"I think there's a little bit of both of those things happening, depending on where you look, I wanna clarify that Coppola isn't opinion readers, so it's not associated with Viking necessarily, it's, it's a it's an imprint just like biking. But, but just to sort of use that as an example, my publisher number that you're be founded, and runs this imprint to try to address this sort of three really big issues with with with respect to representation in a very thoughtful way. So the imprint is dedicated to centering stories from the margin. So that's addressing representation on the level of the, the stories that are told but also in terms of the creators and it's also she was very intentional about the team that she put together and the team has made. Up of four one color. So it's a dressing or presentation in the gatekeepers, as well in, in the people who are behind the scenes, working on the projects an big directive of the imprint is to, you know, have the competency to edit cross culturally, so that, you know, we're learning as much as we can with every project. And so, the imprint sort of addresses representation in terms of creators, in terms of stories, but also in terms of the gatekeepers, and really taking that responsibility, seriously by doing the research that's really involved in educating ourselves because we also have blind spots. We're bringing to the table, our personal experiences in our personal history is the bad has limits and we recognize that we recognize the job of a good editor is to always keep learning, and always keep pushing ourselves. So that we know the right questions to ask, and we can truly honor the stories that are that are coming from, from various communities communities, that we might be part of a middle so that we might not be paired of new this approach to editing is something at the imprint as a whole is something that was always supported by the president of leaders, which I think, is a very important thing to note general here end when win number came up with the idea tip found the imprint in when she pitched it to general, you know, there was nothing but support the entire way, and I think that that's going to be one of the really big fundamental pieces of all of this is getting support from the top and getting making sure that, that there's not only support, but also a good understanding of why we're doing this. So. Toes of let mix and let's move ahead. Let's look ahead say three years, five years down the road. What would have happened for you guys to say, okay, things are really now moving in the right direction. What are some of the benchmarks are were signals that you'd be looking for from the publishing industry to know that you're making a difference? I think we, we look to, you know, some of the studies that are starting to become a more regular of the industry, which, like that leeann, most study that found that while de instances of representation in characters in stories, you know, has increased the creators, the percentage of creators, who are writing stories and come from marginalized backgrounds, has not gone up nearly as much as the representations helping on the page. So, you know, until until there's, you know, some sort. Out of balance there. We will continue to do the work that we do. I think that something that lat next in publishing hopes to become is sort of an industry leader about leader in terms of specifically the Latin next community, we hope that publishers will one day use us as a resource, and maybe turn to us I when they have questions when they would like to understand our market a little bit better. Because we, we do have the capacity to, you know, to have that information ready for publishers when when they need it, what are some ways, the pro listeners can help support this. You mentioned a few earlier on, but just talk a little bit about the ways that just because we're going to people listening who are in the publishing world. We're gonna have authors. We're going to have readers booksellers librarians. What are some ways that they can on their own make difference? Yeah. I think I think that right now there's so much happening just in the world in general, that it's easy to feel overwhelmed and to feel like there's so much happening. Where do I even get started which I totally I can really tha that, but, but I think that something that people often forget is that change can can happen on a small scale, and a local level, that is still meaning all, so I think, you know, you don't have to tackle all of the big picture issues at once I think that finding the way that you can be helpful to your community is vital. You know, think of a grassroots efforts and how successful they are able to become because of collaboration, I dunno. Listen, listen to those or listening for those who are doing work and join them. I think that's that's a great. Way to get started and to really help make change that starts at a local level but can really grow from there. Also, if you, if you don't see a space for yourself, create one, I think that that's how lot next in publishing. Got started is we didn't see a support network for our community in this industry. So we created one and now we've been able to affect change in a few different areas of the industry. So it's something doesn't exist. Create it. And I think that, that's, that's something that should feel berry intuitive to people who work in publishing industry in this crater field, general while it was show notes, we'll have beliefs to Mexico Bush Ahah to your imprint as well supposed to learn more. The final question for you is the one I always ask the final question which is, who's your favorite disruptor in history and? And. Okay. So that's I feel like that's gotta be would obey who was the first Puerto Rican librarian in New York City, your cities, public library system, and she did a little bit of what I was just talking about where she couldn't find bilingual books or books written in, in Spanish or her patrons. And so she wrote some and she also didn't see a place for bilingual storytelling. So she created that space. She created that kind of programming took it all over New York City. She started in Harlem, but she did a lot of outrage in the Bronx and Laurie side and really, you know, she helped a whole generation of Spanish speaking bilingual kids become leaders. And you know, that's, that's Hugh. Huge. So for me, she's, she's one of the, the disruptors, I think about a lot. Thank you for fighting the good fight, and for a helping to spearhead what I think will be very important organization moving forward, and we look forward to having more folks from from your community on disruptor. And wanna thank you for taking the time for speaking to us today, it's been great. You for shining spotlight on us. Today's episode of disruptor was brought to you by writing blueprints, the breakthrough step by step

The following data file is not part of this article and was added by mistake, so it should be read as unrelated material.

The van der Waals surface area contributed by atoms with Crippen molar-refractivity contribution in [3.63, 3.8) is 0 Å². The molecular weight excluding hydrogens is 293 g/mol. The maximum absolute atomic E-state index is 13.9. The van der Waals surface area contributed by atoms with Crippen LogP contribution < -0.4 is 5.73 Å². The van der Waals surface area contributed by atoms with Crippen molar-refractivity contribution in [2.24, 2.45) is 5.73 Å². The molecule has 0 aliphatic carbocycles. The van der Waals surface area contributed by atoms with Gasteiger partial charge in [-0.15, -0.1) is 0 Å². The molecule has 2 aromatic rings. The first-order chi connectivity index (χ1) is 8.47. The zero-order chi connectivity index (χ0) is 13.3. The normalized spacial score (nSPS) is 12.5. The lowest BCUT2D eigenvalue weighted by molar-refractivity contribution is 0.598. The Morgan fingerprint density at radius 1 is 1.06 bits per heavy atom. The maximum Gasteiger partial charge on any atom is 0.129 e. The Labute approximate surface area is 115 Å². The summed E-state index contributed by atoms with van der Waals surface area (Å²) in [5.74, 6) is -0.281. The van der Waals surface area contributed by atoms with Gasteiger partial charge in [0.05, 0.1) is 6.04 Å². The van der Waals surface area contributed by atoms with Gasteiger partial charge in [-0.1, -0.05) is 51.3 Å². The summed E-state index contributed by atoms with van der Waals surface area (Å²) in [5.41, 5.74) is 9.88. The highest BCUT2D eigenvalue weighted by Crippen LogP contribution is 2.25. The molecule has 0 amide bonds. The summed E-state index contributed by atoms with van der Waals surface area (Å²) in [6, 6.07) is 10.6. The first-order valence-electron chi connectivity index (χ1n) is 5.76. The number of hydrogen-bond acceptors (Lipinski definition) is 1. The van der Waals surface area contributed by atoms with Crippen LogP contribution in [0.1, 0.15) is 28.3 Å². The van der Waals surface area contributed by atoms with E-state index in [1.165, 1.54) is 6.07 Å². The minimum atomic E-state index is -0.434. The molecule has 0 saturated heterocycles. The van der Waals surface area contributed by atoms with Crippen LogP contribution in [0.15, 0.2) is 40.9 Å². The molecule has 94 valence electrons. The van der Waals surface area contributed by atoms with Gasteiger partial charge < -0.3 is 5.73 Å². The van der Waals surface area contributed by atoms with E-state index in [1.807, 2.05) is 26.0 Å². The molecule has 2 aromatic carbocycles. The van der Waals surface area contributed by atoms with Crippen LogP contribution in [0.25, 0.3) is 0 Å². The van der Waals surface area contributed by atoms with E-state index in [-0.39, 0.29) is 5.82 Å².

New York City Coppola publisher leeann editor president Harlem Mexico Bronx Laurie three years five years one day
"disruptor" Discussed on KTAR 92.3FM

KTAR 92.3FM

02:45 min | 3 years ago

"disruptor" Discussed on KTAR 92.3FM

"News ninety two three FM independent in thoughts and punk rock in life. It's the Chad Benson show to get this kind of reaction in the last forty hours from the elite from the core of the Democratic Party anytime, you threaten the system and the apparatus DNC and the RNC has set up such high levels of restrictions impediments to almost not allow independent person to run for president is unamerican. I love that that right? There is how shorts. Says shorts right there. He is. Of course, the independent running Trump's egging him on because he thinks he's going to take votes from the left. But what I love is the fact that he's a disruptor potentially disrupters are amazing in everything Trump in a lot of ways with disruptor, even though he was on the right side of the aisle. He's really been a bit of a disruptor in politics. This guy would be a much different kind of disruptor. And if you look in sports, if you look at entertainment, if you look in technology if you look at business disrupters are usually amazing for. Who for us scrape Netflix a disruptor, Amazon, a disruptor YouTube a disruptor? Not just the iphone. But the ipod a disruptor. You can go all the way back to J P Morgan. And you look at him. And what he did when he said. Yeah, everybody's doing kerosene. But this guy over here, right? He's got electricity and is other guy who left he's over there. And he also has electrolytes item. Just I'm just gonna take it all and we'll disrupt the whole market who's better for us. Absolutely. I like the fact that he's a disruptor. I do do I think he has a chance. No, not necessarily again in a lot of ways. I think it depends on how are you going to go? Are you going all in to the wall nonstop I'm doing this or is this dipping my toe in raising my profile and eventually Saint Nanawati part of this. Right. I like the fact that he's doing this. Do I agree with everything he says, no? But when he talks about the extreme, right and extreme left. I'm telling you guys right now he is spot on while. I think people are are worried, and I understand that this could and reelecting Donald Trump. I don't believe that what I see is that the majority of Americans are not being represented by the.